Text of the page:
City and county funding, in the amount of nearly $5.4 million, could be used as gap financing for a Carolina Beach Road affordable housing project if a development team's request is granted.
The New Hanover County Board of Commissioners is expected to discuss contributing $1.9 million in American Rescue Plan (ARP) funds to the financing during its meeting Oct. 18 at the request of developers proposing 278 apartments on the site of the Starway Flea Market.
The total request for the project, $3.5 million of which could come from the city of Wilmington’s ARP funds, would leverage nearly $54 million in tax credit equity and financing, according to a letter to County Manager Chris Coudriet from Suzanne Rogers, community development and housing planner for the city.
The Wilmington City Council at a meeting in September approved a rezoning request for the site of the redevelopment project, Starway Village.
The complex, at 2346 Carolina Beach Road, would include one- to three-bedroom apartments affordable to working households earning from $32,000 to $50,000 a year, depending on family size, Rogers wrote. Workers who could live there include hospital staff, teachers, law enforcement officers, restaurant employees and hotel staff, among others, she wrote.
Starway Village developers with Bradley Development and Kelley Development Co. stated in their gap funding proposal, “To cut to the heart of the conversation, Starway Village’s gap funding needs are primarily caused by two items within our budget – the cost of purchasing the real estate and the cost of expanding Maryland Avenue through the project to Carolina Beach Road.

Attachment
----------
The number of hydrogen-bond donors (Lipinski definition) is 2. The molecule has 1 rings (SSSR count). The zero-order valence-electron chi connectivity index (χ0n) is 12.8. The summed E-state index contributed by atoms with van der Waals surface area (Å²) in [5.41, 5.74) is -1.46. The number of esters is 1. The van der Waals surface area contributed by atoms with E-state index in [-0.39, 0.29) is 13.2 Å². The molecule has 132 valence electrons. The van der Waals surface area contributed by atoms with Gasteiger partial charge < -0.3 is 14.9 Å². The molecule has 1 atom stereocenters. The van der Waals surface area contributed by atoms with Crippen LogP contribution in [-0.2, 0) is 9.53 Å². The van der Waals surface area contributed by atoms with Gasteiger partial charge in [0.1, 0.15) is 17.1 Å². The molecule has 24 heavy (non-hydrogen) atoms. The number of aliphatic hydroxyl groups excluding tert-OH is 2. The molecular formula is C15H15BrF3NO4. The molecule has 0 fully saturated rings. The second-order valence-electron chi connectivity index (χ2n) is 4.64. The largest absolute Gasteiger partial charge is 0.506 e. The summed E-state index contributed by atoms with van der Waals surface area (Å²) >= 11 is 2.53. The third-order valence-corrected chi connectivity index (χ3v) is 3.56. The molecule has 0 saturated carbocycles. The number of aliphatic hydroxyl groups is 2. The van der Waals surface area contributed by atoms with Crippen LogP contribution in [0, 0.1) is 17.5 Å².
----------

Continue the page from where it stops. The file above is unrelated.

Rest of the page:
“As it relates to real estate costs, our $4.25M purchase price (~$15,000 per each of the 278 units) was driven by competition for the limited supply of undeveloped land in Wilmington, particularly for real estate proximate to commercial/employment districts.”
Asked about the particulars of the gap financing arrangements, Ted Heilbron of Kelley Development Co., said the details are not yet settled. "We are hopeful that both the city and the county will embrace this opportunity and look forward to working out the details with each of them," he said in an email.
The proposal provides further insight into the current real estate market.
“Our efforts to secure control of the former Starway Flea Market site were complicated by simultaneous interest from market-rate apartment developers, emblematic of how aggressively the market-rate apartment community is pursuing the balance of New Hanover/Wilmington land suitable for multifamily development (and driving up real estate costs in the process),” the developers stated.
Rogers said Wednesday that the city has provided gap financing for affordable housing projects in the past, including Lockwood Village apartments off South College Road
According to a proposed county budget amendment, “While this would be the first time the county has provided direct gap financing funds for an affordable workforce housing project, the per-unit assistance that would be provided – $6,800 – would be in-line with other affordable housing initiatives and is less than the $10,000 per unit gap financing outlined in the proposed housing bond framework discussed at the joint city and county meetings.”
No matter what the New Hanover County Board of Commissioners decides at its meeting scheduled for 9 a.m. Oct. 18, the Wilmington City Council still has to consider and vote on the city's potential portion of the gap funding. The county received $45.5 million in ARP funds while the city was allocated $26 million.
Rogers said she believes the pieces will come together for the Starway Village gap financing.
“Support for this project further demonstrates the collaboration between the city and county to address the significant shortage of workforce housing in our community,” Rogers stated in her letter to Coudriet. “The project will stand as an example of quality workforce housing developed through a partnership of government and the private sector.”
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